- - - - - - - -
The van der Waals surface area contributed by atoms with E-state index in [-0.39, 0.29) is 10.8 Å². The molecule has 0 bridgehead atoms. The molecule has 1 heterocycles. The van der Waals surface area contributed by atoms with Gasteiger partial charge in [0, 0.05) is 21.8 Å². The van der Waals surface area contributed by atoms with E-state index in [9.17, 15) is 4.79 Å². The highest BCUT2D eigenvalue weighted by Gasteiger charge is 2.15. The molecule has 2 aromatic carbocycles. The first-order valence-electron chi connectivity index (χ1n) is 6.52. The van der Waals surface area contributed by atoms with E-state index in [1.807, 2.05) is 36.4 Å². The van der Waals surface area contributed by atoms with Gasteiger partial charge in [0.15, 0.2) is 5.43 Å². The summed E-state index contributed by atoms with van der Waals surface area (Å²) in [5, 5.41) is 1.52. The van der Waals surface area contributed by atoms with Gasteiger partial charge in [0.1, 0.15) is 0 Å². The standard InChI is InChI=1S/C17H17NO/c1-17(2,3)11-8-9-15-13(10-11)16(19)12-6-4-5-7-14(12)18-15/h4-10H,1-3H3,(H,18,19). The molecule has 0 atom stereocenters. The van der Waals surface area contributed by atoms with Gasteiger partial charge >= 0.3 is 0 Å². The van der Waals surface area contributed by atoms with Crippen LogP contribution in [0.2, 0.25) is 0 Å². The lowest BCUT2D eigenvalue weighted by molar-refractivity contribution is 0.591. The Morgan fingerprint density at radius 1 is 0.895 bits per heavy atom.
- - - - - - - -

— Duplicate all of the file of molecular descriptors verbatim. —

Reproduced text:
The van der Waals surface area contributed by atoms with E-state index in [-0.39, 0.29) is 10.8 Å². The molecule has 0 bridgehead atoms. The molecule has 1 heterocycles. The van der Waals surface area contributed by atoms with Gasteiger partial charge in [0, 0.05) is 21.8 Å². The van der Waals surface area contributed by atoms with E-state index in [9.17, 15) is 4.79 Å². The highest BCUT2D eigenvalue weighted by Gasteiger charge is 2.15. The molecule has 2 aromatic carbocycles. The first-order valence-electron chi connectivity index (χ1n) is 6.52. The van der Waals surface area contributed by atoms with E-state index in [1.807, 2.05) is 36.4 Å². The van der Waals surface area contributed by atoms with Gasteiger partial charge in [0.15, 0.2) is 5.43 Å². The summed E-state index contributed by atoms with van der Waals surface area (Å²) in [5, 5.41) is 1.52. The van der Waals surface area contributed by atoms with Gasteiger partial charge in [0.1, 0.15) is 0 Å². The standard InChI is InChI=1S/C17H17NO/c1-17(2,3)11-8-9-15-13(10-11)16(19)12-6-4-5-7-14(12)18-15/h4-10H,1-3H3,(H,18,19). The molecule has 0 atom stereocenters. The van der Waals surface area contributed by atoms with Gasteiger partial charge >= 0.3 is 0 Å². The van der Waals surface area contributed by atoms with Crippen LogP contribution in [0.2, 0.25) is 0 Å². The lowest BCUT2D eigenvalue weighted by molar-refractivity contribution is 0.591. The Morgan fingerprint density at radius 1 is 0.895 bits per heavy atom.